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Chicago LGBT Community Mourns Orlando Victims, 'An Attack On All Of Us'

By Alex Nitkin | June 12, 2016 2:36pm | Updated on June 13, 2016 8:38am
 Activists, religious leaders and elected officials spoke before a huge crowd of LGBT people and allies at a Boystown vigil Sunday evening.
Orlando Shooting Vigil
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BOYSTOWN — Local leaders and activists joined hundreds of LGBT Chicagoans and allies in Boystown Sunday evening for a massive outpouring of grief to honor the 50 people killed and 53 wounded at an Orlando night club earlier that morning.

News that the deadliest mass shooting in American history had taken place in a gay nightclub rocked LGBT communities across the country Sunday, including in Chicago.

The vigil, packed into a parking lot at the intersection of Halsted Street and Roscoe Street, had been organized by the Chicago-based Gay Liberation Network. But a megaphone was passed among a diverse lineup of activists, religious leaders and political officials.

RELATED: Southsiders for Peace To Hold Monday Night Vigil

Chicago Police Supt. Eddie Johnson made a surprise appearance and spoke early in the event, promising to beef up patrols in Boystown and at special events across the city.

"We're here not only to support Orlando, but to support the community here, and to let you know we'll always be here for you," Johnson said.

Chicago Police Supt. Eddie Johnson (DNAinfo/Alex Nitkin)

Rev. James Wilkowski, a Northwest Diocese bishop, held up a rainbow flag as he preached through the megaphone.

"This flag...tells us that we are here because of God's love. Let this be a symbol of our mutual commitment to the entire community, and to the nation," Wilkowski said. "So to our public officials here, please know that I'm going to be a pain in the ass in Springfield."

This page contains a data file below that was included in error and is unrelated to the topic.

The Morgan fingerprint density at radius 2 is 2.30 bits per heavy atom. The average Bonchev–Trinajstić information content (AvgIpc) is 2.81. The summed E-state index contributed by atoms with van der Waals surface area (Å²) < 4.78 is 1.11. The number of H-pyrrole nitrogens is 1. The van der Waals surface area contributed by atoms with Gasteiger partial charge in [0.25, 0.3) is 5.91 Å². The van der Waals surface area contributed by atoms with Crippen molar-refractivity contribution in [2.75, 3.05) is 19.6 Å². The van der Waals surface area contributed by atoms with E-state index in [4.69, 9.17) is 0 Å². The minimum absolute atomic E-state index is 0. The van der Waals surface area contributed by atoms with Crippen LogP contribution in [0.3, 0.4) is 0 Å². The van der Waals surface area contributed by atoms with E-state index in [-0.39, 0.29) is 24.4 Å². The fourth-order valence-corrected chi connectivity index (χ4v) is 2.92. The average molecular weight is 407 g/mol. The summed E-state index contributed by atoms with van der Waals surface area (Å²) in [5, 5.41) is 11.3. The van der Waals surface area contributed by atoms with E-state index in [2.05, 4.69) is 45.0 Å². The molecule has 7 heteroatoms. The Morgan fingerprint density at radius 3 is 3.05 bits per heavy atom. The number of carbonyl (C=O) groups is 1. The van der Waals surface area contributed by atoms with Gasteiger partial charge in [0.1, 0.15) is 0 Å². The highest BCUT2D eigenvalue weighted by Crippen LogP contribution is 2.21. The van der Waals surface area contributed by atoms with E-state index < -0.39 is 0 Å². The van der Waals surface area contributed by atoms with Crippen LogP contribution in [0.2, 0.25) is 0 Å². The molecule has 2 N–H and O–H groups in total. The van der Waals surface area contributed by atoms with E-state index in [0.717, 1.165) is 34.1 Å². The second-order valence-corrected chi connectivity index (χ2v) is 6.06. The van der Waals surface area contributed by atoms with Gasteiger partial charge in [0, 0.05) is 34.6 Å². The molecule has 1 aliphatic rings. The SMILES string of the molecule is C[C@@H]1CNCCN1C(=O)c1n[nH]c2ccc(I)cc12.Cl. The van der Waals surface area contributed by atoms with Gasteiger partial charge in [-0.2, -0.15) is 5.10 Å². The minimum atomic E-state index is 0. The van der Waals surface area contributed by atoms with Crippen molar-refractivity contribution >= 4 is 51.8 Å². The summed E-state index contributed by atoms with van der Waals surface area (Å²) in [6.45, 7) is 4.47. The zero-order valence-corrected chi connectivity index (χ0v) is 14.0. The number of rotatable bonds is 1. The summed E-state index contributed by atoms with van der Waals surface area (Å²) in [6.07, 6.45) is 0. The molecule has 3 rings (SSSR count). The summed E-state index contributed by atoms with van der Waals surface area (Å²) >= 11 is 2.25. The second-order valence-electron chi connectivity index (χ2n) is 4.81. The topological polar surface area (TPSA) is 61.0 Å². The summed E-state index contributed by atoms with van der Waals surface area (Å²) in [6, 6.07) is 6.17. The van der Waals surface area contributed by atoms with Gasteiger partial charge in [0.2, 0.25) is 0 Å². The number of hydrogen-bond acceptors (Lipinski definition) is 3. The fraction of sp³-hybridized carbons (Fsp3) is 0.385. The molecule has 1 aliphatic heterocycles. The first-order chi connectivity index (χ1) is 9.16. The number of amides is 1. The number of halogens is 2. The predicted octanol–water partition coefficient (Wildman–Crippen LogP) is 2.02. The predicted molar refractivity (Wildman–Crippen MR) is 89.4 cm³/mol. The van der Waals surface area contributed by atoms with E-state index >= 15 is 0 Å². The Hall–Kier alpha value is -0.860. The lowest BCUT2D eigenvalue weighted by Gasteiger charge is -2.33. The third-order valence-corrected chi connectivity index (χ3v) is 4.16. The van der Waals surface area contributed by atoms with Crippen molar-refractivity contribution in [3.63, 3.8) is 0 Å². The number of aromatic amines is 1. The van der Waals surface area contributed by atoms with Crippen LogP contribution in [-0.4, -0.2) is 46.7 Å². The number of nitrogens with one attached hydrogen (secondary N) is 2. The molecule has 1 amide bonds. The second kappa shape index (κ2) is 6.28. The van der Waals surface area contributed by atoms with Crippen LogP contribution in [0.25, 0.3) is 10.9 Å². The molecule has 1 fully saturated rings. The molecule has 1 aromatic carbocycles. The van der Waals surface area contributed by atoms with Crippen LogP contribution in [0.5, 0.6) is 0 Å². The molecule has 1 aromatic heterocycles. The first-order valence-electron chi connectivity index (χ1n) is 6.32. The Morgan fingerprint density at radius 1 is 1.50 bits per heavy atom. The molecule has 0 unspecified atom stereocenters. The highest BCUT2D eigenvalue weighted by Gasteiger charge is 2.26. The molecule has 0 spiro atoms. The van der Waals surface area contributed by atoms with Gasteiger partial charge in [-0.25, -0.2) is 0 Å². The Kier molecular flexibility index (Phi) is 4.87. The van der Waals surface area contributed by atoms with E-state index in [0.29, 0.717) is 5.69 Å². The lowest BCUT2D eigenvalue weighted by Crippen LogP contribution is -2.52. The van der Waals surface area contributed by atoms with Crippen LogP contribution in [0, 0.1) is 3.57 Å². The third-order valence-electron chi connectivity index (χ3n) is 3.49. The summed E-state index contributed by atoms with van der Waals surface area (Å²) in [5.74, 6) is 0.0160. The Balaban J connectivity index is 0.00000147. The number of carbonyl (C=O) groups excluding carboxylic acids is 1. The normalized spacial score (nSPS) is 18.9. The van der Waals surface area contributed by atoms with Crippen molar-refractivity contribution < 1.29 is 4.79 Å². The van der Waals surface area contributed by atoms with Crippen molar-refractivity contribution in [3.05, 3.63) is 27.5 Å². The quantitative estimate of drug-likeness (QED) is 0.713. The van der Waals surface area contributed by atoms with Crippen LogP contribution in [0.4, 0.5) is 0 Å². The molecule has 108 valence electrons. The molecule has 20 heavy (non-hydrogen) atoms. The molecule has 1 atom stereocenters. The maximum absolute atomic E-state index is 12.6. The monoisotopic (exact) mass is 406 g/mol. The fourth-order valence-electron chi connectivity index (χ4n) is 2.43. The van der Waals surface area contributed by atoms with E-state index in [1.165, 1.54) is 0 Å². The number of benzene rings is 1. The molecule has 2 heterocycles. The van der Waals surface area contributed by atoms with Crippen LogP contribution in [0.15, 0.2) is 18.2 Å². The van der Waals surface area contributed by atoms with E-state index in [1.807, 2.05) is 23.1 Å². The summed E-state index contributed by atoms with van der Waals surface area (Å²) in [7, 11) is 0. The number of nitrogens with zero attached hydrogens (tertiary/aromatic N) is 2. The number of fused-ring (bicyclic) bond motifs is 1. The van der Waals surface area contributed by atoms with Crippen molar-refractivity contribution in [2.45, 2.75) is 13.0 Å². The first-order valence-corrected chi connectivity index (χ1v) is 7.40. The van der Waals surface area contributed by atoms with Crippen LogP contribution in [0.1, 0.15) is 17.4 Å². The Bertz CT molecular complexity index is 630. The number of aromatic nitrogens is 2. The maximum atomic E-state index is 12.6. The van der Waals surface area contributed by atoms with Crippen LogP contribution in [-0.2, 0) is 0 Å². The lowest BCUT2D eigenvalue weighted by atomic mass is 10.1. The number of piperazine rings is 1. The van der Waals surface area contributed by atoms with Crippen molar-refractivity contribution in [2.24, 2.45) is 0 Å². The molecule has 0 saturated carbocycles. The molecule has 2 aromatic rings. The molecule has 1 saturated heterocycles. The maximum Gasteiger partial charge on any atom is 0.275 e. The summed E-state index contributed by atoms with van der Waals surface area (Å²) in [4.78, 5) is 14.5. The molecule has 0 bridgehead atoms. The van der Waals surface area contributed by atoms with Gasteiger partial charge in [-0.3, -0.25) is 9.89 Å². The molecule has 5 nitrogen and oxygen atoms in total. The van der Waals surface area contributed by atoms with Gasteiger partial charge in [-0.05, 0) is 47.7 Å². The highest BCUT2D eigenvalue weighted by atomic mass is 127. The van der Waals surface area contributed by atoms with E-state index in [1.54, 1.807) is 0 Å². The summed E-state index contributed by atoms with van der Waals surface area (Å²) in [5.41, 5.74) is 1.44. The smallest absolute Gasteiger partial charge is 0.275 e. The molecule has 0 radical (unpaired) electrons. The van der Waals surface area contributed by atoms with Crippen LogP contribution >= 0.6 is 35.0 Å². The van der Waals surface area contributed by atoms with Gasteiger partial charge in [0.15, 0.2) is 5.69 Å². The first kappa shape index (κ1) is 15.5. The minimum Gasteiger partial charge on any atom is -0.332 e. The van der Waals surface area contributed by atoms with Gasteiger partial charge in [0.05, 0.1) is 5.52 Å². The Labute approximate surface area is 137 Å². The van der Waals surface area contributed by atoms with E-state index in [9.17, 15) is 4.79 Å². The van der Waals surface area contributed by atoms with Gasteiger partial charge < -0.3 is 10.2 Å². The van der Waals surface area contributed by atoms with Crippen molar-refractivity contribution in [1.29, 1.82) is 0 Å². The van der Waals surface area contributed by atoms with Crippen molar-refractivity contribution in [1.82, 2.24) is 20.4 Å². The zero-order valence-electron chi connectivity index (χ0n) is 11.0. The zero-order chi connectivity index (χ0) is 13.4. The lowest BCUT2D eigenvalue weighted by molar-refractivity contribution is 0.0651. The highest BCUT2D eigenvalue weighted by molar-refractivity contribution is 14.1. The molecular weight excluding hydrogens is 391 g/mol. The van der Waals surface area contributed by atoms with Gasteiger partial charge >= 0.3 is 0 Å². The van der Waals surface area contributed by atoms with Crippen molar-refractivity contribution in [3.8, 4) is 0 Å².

Wilkowski's speech gave way to political leaders like Ald. James Cappleman (44th) and State Rep. Kelly Cassidy (D-Edgewater), who shouted out support to mothers of gun violence victims who had come to the vigil.

"We need to be in their neighborhoods when the shootings happen, too," Cassidy said, to roaring applause. "We need vigils of this size on the South Side and the West Side every time we lose a life."

"Because all of us together are 100 times bigger than the National Rifle Association," she continued. "I don't want to take guns out of the hands of law-abiding gun owners, and I dare those gun owners to join us here today for reasonable, thoughtful changes to our gun laws that don't allow ammunition that is specifically designed to cause maximum tissue damage."

When it was time for Gay Liberation Network founder Andy Thayer to speak, the megaphone briefly stopped working. He didn't wait, instead raising his hands to his mouth and bellowing his message toward the other side of the street.

"When this square was dedicated to Matthew Shepard, we had a message: that an attack on one of us is an attack on all of us," Thayer called to the crowd. "...As we go forward, my message to our community is that we will not multiply the hate we saw this morning by scapegoating Muslims or people of other faiths."

Through the crowd, friends and couples clung to one another and tearfully listened to each call of grief, indignation and solidarity. Among them were John Hernandez and David Tapia, standing arm-in-arm and shrouded in a rainbow flag.

"It's comforting how many people are out here showing support — it's good to know we're acknowledged," Hernandez said. "We want to send a message to the world is that the LGBT community is strong. And we're gonna survive this, just like we always have."

The Center on Halsted, 3656 N. Halsted St., will hold its own vigil Monday night, a spokesman said.

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